Always Hustling

The members of my writers group like to joke that I’m always hustling. They mean it in the way that I’m always looking for ways to move forward, and while that’s true, I always consider it just plain hard work combined with taking advantage of every opportunity. One recent example was the feature screenplay I just completed.

In a previous post I wrote about the Greenlights Challenge. Here is the story behind my taking part, which involves a fair amount of hustle–risk, hard work, and taking advantage of every opportunity.

A large company that provides opportunities for screenwriters partnered with a management company and production company for a screenwriting challenge: Write a low budget feature film that is limited to five characters and five locations. The upshot is that there was not just a cash prize but an intent to produce the film into an actual movie.

Now two things about this really resonated with me: One was that I just like challenging myself, and someone putting limits on what I can write makes me want to do it just to show that I can. The other is that the initial judging was based on the first ten pages of the screenplay.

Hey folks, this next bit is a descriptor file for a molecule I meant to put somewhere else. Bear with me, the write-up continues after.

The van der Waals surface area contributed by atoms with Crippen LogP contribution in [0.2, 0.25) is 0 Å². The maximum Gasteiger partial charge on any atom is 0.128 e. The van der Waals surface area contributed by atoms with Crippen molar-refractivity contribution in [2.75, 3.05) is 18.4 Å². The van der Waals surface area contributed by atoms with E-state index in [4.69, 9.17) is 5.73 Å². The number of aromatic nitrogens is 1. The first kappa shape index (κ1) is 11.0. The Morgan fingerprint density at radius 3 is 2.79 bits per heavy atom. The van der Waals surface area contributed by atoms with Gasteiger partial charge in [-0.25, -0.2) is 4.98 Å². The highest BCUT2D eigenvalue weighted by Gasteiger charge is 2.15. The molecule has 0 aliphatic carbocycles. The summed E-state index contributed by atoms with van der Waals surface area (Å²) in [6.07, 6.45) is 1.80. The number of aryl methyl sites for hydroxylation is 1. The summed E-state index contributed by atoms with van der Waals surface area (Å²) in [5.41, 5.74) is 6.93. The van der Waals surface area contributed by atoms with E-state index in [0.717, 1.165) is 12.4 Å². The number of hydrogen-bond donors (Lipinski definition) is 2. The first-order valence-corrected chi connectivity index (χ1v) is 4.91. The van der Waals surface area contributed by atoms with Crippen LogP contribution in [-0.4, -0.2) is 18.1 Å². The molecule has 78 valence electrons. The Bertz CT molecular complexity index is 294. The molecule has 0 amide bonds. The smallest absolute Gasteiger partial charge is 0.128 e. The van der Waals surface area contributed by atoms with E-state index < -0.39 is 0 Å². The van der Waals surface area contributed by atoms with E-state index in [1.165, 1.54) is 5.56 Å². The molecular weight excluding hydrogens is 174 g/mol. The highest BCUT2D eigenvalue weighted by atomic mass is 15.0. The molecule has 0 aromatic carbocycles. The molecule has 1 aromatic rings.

I happened to have an 8 page short film that has been very well-received and was also very contained in terms of location and characters. It seemed like a great opportunity for me to turn into an entry for this challenge. So I structured the pages with an additional scene, and at ten pages I submitted it to the challenge.

There was only one problem: If they chose your screenplay as a top fifty semifinalist, you then had to send in a full screenplay for them to judge to find the winner. I obviously didn’t have a full screenplay. I submitted to the contest with only ten pages. To make matters worse, the announcements were a two months away, and I was already busy finishing a novel.

Sometimes you need to have confidence in yourself and take risks, and that’s what I did here. I sent in the ten pages knowing that I’d have to write 80 more in about six weeks. Thankfully, I both finished the novel and was able to finish the screenplay before the deadline.

I wasn’t selected as a semi-finalist for the contest, but that really doesn’t matter too much. I really like this screenplay, and now I can take it to other producers and companies. Which brings me back to my writers group and my reputation for always hustling. I submitted to a contest with a tight deadline with an unwritten screenplay. Is that hustle? Foolishness? Hard work? Taking advantage of opportunities?

I’m not really sure how to describe it, but it sure was a fun and thrilling experience.

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